At the sign of the Barking lion...

St Botolph, Culpho

At the sign of the Barking lion...

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Culpho

Culpho Culpho
Culpho Culpho

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    This pretty little church sits in the meandering lanes to the north-east of Ipswich, not particularly remote, but seeming so in this rolling, high-hedged area. As often in the Ipswich area, the tower is set on the south side forming a porch, but being truncated and wearing a red cap gives it a sense of the exotic, especially when seen a sunny day from a distance, a splash of terracotta among the rich greens. The name Culpho appears to mean 'Cuwulf's hill', Cuwulf being the name of a Saxon leader and Hoo, Hoe or Ho being a fairly common placename ending in East Anglia, the churches often set on a rise like this one.

The body of the nave appears to be substantially contemporary with the tower, so at the start of the 14th Century but without aisles or clerestories. The chancel, though obviously rebuilt, seems conventional enough from outside, but it creates a striking juxtaposition from within as we will see. For many years this church was kept locked, but on my most recent visit in September 2021 I found it open, and judging by the visitors book it is usually open daily.

You step under the tower into the nave and the immediate impression is of light and simplicity, an early 21st Century restoration with modern furnishings giving the church a character quite of its own. The chancel arch is narrow and pointed, and rather hard to date unless you know that the east end of the church had been rebuilt at the start of the 17th Century, and then the modern chancel came as a complete rebuilding of the 1880s at the expense of Robert Gurdon, first Baron Cranworth. Gurdon himself lived at Letton Hall in Norfolk, and the nearby parish church of Cranworth there is full of Gurdon memorials. He restored St Botolph for the workers on his estates here, - as his memorial observes, he was always gracious and kind to all his tenants - and this church was intended for the poor of what was then a remote and intensely rural parish.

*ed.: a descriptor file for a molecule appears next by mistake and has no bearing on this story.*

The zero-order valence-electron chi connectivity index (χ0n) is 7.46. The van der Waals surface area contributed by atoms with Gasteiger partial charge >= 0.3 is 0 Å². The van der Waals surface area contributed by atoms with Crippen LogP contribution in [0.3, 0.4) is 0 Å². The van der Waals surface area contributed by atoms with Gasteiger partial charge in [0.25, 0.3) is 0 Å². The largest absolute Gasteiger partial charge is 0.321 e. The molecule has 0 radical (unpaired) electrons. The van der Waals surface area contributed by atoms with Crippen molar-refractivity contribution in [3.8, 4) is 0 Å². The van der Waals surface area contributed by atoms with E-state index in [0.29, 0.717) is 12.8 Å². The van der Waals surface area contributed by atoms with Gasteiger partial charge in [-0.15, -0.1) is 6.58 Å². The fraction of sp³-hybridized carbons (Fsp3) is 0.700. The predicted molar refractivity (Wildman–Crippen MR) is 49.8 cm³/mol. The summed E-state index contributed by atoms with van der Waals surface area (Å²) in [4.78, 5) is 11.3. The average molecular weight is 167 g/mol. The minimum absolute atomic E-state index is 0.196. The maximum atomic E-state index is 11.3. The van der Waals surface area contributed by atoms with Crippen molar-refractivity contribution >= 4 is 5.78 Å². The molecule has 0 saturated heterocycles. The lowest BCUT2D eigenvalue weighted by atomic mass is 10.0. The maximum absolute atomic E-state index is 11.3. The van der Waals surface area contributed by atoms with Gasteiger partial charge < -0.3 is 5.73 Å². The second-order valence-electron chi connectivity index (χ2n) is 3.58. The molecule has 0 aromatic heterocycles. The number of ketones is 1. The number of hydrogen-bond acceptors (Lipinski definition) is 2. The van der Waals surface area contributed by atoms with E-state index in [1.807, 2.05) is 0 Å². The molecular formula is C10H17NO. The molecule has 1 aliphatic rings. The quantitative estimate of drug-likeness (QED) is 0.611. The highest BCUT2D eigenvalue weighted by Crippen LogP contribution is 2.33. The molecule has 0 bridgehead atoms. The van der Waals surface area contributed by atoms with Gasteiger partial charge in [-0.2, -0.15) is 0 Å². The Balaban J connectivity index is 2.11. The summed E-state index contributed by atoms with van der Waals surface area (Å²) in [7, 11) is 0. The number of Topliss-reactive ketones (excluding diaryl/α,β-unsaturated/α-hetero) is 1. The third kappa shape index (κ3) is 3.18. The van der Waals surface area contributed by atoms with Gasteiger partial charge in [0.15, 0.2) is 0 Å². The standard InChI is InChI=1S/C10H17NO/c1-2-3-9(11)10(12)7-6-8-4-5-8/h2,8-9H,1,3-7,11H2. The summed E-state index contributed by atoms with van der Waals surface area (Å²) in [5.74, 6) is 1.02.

As insignificant as this little parish is, Culpho has one memorable claim to fame. It was identified by Arthur Mee as one of Suffolk's two 'Thankful Parishes', for which there was no record of them losing any of their young men to the horrors of the First World War. Of the sixteen thousand-odd English parishes that sent their boys off to fight, fewer than fifty got them all back home again safely.

   

Simon Knott, October 2021

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looking east chancel looking west
font looking west blocked north doorway creed corner
thankfulness erected by his Culpho tenants

 
               
                 

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